I believe in the sanctity of marriage. I believe in vows, in forever, in good times and bad. I believe in miracles, in forgiveness, in walking through the broken parts in prayer and grit and hopefulness. And I’ve lived it. I’ve walked through deep valleys, forgiven, and found redemption in the most unlikely of places by the grace of God. I believe that He can restore, even from the darkest depths.
I love stories like Lysa TerKeurst’s, a beautiful journey of restoration. But I remember her originally detailing Part A of her failing marriage in a blog post a couple of years ago. I remember wincing, reading about incredibly intimate, seemingly-private, years-long struggles with her husband’s addiction and infidelity. I hated that she’d felt obligated to share those parts with the world. But I knew why she’d had to let her conservative Christian fanbase crawl into her most tender wounds: her decision had to be justified. It must be. If not, she’d be publicly lambasted, thrown to the ground amongst a jeering crowd for choosing “the easier path”. Her choice would not “qualify” under the oh-so-black-and-white rules.
And as someone who has chosen to stay, who has walked upstream, I get it. I get the temptation to throw stones, to assume you didn’t work as hard as me; you are giving up too soon or lacking faith or not taking your vows seriously.
We compare MY hard with YOUR hard and assume we understand; that somehow it’s measurable, comparable.
Well, my marriage has been hard, too, but I stuck it out, we think. We worked through it. That’s just marriage. It’s hard work. There’s no such thing as an easy one. And it’s true. There isn’t.
But all too often, somebody else’s hard looks a lot like subtle, discreet, manipulative emotional abuse that is impossible for an outsider to detect. It looks like losing pieces of yourself, of cowering in fear, of believing the lies another spews over you and through you and into your very soul.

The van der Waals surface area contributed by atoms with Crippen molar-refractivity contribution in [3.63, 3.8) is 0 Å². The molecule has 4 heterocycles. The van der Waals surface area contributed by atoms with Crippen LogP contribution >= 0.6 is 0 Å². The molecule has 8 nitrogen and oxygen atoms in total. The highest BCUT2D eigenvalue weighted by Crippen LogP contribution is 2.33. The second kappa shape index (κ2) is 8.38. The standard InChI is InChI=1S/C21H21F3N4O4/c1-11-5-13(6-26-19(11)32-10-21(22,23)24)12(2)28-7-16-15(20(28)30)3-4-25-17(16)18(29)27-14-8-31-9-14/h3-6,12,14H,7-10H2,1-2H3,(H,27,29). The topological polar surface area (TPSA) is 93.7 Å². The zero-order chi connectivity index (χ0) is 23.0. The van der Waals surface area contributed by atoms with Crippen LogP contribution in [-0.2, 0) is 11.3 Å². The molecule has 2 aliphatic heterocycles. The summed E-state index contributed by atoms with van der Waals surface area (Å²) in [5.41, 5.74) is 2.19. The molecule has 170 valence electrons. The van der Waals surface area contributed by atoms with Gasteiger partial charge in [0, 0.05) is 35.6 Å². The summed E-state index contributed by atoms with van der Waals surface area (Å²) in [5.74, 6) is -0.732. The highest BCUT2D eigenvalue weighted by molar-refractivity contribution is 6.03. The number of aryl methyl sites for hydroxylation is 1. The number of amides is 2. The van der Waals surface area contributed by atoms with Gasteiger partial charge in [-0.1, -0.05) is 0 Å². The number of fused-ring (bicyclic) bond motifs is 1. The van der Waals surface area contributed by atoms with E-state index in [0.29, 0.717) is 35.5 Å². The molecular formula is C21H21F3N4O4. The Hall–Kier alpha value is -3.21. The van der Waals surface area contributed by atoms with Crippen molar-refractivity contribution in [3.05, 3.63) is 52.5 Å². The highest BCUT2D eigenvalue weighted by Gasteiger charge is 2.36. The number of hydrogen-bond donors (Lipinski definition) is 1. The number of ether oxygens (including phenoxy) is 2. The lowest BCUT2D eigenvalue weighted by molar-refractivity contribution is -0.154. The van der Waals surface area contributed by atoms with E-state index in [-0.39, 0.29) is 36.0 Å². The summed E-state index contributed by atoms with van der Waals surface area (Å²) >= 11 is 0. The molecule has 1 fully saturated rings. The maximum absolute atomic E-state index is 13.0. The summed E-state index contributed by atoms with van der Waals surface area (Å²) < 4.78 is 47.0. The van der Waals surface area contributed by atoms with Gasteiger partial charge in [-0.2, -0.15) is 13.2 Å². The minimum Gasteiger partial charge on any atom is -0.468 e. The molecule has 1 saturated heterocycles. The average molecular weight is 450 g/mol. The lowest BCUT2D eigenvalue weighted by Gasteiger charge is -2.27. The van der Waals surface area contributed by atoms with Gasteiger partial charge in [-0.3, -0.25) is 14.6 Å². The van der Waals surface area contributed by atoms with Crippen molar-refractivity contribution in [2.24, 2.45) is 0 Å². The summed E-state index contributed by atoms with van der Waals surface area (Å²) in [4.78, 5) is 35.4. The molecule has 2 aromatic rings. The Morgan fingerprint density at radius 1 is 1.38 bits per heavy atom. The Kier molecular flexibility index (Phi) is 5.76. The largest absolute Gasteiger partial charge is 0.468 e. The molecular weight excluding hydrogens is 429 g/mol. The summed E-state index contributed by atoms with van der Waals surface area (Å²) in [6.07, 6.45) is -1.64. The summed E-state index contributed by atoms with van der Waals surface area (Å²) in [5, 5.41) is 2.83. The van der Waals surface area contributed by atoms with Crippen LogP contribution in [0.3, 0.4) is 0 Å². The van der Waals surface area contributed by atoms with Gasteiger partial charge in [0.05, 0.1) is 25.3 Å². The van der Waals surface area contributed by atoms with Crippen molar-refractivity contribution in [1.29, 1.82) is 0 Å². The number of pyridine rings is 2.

And you would never guess it, from the outside.
I believe in the sanctity of marriage. But I don’t believe marriage was created to be a prison, a trap, caging spouses in toxic, dysfunctional, emotionally eroding homes. Sure, I believe in accountability, but I don’t believe any of us can ever understand what’s been going on behind closed doors.
And all too often, our good intentions of wanting homes to remain unbroken, of giving men and women holy advice to dig their heels in and work harder, of referring them to Scripture and telling them we are praying for them, of unintentionally heaping guilt, we are building up concrete walls around a husband and a wife who are literally DYING inside. Spiritually, emotionally, physically losing their lives and their faith in a good, loving Father.
Friends, I believe in the holiness of marriage. There is great purpose in it. The hard parts are the best parts for many of us because they refine and mold us into more Christlike humans. I long for everyone to thrive as a whole, complete nuclear family. And I absolutely believe in and wholeheartedly hate the enemy who continues to infiltrate them both.
But I also believe God’s grace and redemption that are big enough to cover any and every other sin is big enough to cover divorce, too. And those two beliefs are not mutually exclusive. And if God can have grace for us, can’t we have grace for each other?
Nobody wants to give permission. We’re all scared to say it’s OK. We don’t want anyone to get the idea that they can just walk away when it’s hard. Because we know, inevitably, it will be.
But sometimes hard is not just hard. It’s debilitating, soul-crushing, heartbreaking, life-taking. It’s one person desperately struggling just to survive, while another is kicking and stomping and sucking the life out of them day after day after day.
But can we all just agree on this: Jesus is enough.
Jesus is enough to restore a marriage. Jesus is enough to restore a divorce. Jesus is enough to repair deep wounds. Jesus is enough to heal heartbreak. Jesus is enough to make us whole again. Jesus is enough to fill our emptiness, to forgive us, to give us new life. Even after death. Even after the death of a marriage.
Our desire is always for restoration. We hope for that, of course. But if not, know this, my friend: God is still for you.
He was for you in your marriage and he’s still for you. He’s for your soul, for your heart, for your life, for your eternity.
There’s redemption in marriage, of course. But I’m going to say what nobody else wants to: there is redemption in divorce, too.
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